Combining magnetic sensing and imaging systems may improve brain diagnosis and imaging
July 27, 2012
The first system for mapping the human brain that combines whole-head magnetoencephalography (MEG) and magnetic resonance imaging (MRI) technology has been developed by a research team headed by Aalto University in Finland.
Merging these two technologies will produce unprecedented accuracy in locating and imaging brain electrical activity non-invasively, and should improve cancer diagnosis and the accuracy of brain mapping of patients, says professor Risto Ilmoniem.
MEG measures the brain’s electrical activity, using highly sensitive superconducting quantum interference devices (SQUIDs) coupled to superconducting receiver (pickup) coils. MRI uses powerful magnets and radio frequency fields to image brain structure and blood flow.
When these two techniques are used separately, the image registration accuracy can be compromised because of the movement of the patient’s head, so the image it provides may not be accurate enough for precise brain surgery.
It has not been possible to combine MEG and MRI systems in the past because their magnetic fields interfered with one another. However, recently, MRI using SQUIDs has been demonstrated. This approach, called ultra-low-field (ULF) MRI, uses magnetic fields as low as 20 mT (microteslas) — 150,000 times weaker — for signal encoding, overcoming the magnetic interference problem.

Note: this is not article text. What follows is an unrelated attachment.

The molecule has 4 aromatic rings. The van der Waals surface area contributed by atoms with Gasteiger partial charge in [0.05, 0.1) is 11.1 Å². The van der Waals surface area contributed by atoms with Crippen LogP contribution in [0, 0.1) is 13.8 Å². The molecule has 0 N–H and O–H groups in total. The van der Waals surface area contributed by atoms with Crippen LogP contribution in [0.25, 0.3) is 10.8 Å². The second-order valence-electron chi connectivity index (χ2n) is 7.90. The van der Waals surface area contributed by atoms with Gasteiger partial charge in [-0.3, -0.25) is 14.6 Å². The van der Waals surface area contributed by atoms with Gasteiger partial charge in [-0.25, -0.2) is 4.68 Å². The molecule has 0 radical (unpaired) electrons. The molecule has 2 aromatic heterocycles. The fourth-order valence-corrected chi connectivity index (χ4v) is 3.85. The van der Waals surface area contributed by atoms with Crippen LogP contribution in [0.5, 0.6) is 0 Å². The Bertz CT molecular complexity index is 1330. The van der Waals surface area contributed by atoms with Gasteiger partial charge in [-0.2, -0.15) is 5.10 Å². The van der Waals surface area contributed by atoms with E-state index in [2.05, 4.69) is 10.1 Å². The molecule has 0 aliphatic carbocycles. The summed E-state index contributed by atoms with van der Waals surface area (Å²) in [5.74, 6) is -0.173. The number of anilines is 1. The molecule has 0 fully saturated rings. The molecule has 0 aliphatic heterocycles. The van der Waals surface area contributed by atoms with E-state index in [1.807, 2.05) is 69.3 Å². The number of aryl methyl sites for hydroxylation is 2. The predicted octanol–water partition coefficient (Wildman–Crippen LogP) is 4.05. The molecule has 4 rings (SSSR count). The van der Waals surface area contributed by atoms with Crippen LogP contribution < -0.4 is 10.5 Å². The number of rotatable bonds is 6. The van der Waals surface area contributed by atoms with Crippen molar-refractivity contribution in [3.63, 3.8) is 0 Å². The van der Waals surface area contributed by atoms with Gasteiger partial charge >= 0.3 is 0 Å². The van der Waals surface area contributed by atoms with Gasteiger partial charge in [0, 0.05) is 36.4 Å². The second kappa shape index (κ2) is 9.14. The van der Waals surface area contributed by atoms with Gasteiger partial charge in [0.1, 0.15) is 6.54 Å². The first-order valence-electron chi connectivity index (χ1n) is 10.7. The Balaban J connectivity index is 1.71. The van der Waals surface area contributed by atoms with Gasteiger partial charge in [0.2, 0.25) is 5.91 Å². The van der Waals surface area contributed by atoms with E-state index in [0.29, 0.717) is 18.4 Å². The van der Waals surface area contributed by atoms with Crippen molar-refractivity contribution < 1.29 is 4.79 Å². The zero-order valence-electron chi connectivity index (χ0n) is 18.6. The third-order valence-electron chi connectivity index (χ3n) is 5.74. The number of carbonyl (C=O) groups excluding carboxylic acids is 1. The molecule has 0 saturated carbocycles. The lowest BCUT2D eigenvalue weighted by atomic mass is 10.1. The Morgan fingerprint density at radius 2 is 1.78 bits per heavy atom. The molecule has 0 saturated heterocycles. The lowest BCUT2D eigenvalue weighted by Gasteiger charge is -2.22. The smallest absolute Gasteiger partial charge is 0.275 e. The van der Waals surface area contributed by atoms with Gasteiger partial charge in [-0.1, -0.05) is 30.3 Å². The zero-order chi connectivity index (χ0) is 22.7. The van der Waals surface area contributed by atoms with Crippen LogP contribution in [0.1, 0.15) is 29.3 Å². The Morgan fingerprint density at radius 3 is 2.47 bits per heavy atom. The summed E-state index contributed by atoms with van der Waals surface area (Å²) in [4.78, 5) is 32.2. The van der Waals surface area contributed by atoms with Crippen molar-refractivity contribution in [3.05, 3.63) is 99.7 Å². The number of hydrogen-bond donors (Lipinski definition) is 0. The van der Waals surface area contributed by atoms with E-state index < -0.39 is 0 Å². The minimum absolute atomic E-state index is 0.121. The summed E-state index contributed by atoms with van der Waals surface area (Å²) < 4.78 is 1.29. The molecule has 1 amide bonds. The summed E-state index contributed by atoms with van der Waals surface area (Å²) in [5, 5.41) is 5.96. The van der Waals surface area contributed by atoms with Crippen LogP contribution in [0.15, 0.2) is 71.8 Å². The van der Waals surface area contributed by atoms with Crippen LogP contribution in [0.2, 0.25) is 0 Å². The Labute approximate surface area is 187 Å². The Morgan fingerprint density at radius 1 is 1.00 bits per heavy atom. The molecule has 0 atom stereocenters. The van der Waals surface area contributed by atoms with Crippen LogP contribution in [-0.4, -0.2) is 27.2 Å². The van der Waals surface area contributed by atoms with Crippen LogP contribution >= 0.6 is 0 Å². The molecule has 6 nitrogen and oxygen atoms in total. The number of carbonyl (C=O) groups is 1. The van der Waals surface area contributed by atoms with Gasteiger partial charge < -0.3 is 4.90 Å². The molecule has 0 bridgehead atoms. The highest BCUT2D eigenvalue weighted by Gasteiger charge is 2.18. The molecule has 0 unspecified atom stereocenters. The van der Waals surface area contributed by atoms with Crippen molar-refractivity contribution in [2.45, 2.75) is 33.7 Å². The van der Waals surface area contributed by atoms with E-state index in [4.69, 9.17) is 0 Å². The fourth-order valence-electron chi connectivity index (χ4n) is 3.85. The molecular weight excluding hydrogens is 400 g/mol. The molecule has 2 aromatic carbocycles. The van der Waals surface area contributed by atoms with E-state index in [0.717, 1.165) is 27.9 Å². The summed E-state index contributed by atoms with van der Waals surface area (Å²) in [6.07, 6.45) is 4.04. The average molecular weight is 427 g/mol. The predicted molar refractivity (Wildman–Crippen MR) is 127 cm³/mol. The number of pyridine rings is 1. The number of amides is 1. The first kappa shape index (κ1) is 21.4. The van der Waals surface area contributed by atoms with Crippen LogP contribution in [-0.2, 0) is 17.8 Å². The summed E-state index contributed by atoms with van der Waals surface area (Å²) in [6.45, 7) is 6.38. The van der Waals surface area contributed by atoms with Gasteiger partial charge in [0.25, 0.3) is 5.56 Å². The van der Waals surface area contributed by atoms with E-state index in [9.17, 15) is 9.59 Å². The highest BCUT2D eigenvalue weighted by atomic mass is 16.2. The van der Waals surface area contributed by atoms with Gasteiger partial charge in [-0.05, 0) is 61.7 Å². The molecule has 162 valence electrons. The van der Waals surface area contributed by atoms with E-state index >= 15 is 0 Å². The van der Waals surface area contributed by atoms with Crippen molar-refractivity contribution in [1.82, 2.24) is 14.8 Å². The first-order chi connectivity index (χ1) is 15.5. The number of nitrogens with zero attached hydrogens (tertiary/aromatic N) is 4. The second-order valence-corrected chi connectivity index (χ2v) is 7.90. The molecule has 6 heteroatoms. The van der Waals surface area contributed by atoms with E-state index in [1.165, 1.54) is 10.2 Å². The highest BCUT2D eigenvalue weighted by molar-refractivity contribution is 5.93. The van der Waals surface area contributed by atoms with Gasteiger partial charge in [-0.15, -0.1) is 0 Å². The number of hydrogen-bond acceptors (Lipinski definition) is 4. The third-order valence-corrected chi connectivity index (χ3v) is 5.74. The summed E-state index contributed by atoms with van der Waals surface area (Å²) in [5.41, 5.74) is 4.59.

Combining MEG and MRI technologies
Fusing these two technologies produces localization accuracy that was not possible with MRI or MEG alone. It will also allow for brain imaging of patients with metal implants, and will not scare children or make people feel claustrophobic.
The researchers were able to achieve MRI imaging quality comparable to 3T MRI machines and a commercial MEG device.
In the future, this development may also reduce costs because images can be obtained in one session rather than two, Ilmoniemi says.
The project is coordinated by Aalto University and includes 13 research groups in five countries. The research project is part of the European Commission Seventh Framework Program.